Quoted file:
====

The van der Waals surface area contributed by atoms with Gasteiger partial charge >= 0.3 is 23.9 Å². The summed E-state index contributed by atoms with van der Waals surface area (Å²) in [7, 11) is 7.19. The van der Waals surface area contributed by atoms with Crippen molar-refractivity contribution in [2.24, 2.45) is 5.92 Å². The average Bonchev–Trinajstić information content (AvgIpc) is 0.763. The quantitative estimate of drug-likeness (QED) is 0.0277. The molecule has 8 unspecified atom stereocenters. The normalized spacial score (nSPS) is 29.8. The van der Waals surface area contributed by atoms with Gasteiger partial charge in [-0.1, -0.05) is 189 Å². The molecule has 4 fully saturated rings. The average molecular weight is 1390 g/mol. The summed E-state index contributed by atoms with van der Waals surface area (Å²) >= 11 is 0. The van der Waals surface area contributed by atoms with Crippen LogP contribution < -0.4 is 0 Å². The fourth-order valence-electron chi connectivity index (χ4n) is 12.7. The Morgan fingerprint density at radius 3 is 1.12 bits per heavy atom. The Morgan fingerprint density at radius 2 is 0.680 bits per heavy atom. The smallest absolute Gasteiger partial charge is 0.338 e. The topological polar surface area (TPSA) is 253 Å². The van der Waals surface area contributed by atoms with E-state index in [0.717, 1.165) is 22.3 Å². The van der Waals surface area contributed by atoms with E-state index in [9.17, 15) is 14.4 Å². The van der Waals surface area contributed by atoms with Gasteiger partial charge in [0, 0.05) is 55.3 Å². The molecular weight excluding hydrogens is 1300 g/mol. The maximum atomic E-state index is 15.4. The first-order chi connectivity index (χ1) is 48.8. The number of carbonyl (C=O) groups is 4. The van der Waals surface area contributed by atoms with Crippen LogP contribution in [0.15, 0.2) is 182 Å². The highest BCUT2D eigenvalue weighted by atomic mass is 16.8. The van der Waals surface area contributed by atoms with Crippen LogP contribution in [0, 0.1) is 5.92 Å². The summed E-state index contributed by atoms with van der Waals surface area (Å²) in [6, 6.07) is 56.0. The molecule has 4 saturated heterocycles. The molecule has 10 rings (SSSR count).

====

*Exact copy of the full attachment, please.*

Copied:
The van der Waals surface area contributed by atoms with Gasteiger partial charge >= 0.3 is 23.9 Å². The summed E-state index contributed by atoms with van der Waals surface area (Å²) in [7, 11) is 7.19. The van der Waals surface area contributed by atoms with Crippen molar-refractivity contribution in [2.24, 2.45) is 5.92 Å². The average Bonchev–Trinajstić information content (AvgIpc) is 0.763. The quantitative estimate of drug-likeness (QED) is 0.0277. The molecule has 8 unspecified atom stereocenters. The normalized spacial score (nSPS) is 29.8. The van der Waals surface area contributed by atoms with Gasteiger partial charge in [-0.1, -0.05) is 189 Å². The molecule has 4 fully saturated rings. The average molecular weight is 1390 g/mol. The summed E-state index contributed by atoms with van der Waals surface area (Å²) >= 11 is 0. The van der Waals surface area contributed by atoms with Crippen LogP contribution < -0.4 is 0 Å². The fourth-order valence-electron chi connectivity index (χ4n) is 12.7. The Morgan fingerprint density at radius 3 is 1.12 bits per heavy atom. The Morgan fingerprint density at radius 2 is 0.680 bits per heavy atom. The smallest absolute Gasteiger partial charge is 0.338 e. The topological polar surface area (TPSA) is 253 Å². The van der Waals surface area contributed by atoms with E-state index in [0.717, 1.165) is 22.3 Å². The van der Waals surface area contributed by atoms with E-state index in [9.17, 15) is 14.4 Å². The van der Waals surface area contributed by atoms with Gasteiger partial charge in [0, 0.05) is 55.3 Å². The molecular weight excluding hydrogens is 1300 g/mol. The maximum atomic E-state index is 15.4. The first-order chi connectivity index (χ1) is 48.8. The number of carbonyl (C=O) groups is 4. The van der Waals surface area contributed by atoms with Crippen LogP contribution in [0.15, 0.2) is 182 Å². The highest BCUT2D eigenvalue weighted by atomic mass is 16.8. The van der Waals surface area contributed by atoms with Crippen LogP contribution in [0, 0.1) is 5.92 Å². The summed E-state index contributed by atoms with van der Waals surface area (Å²) in [6, 6.07) is 56.0. The molecule has 4 saturated heterocycles. The molecule has 10 rings (SSSR count).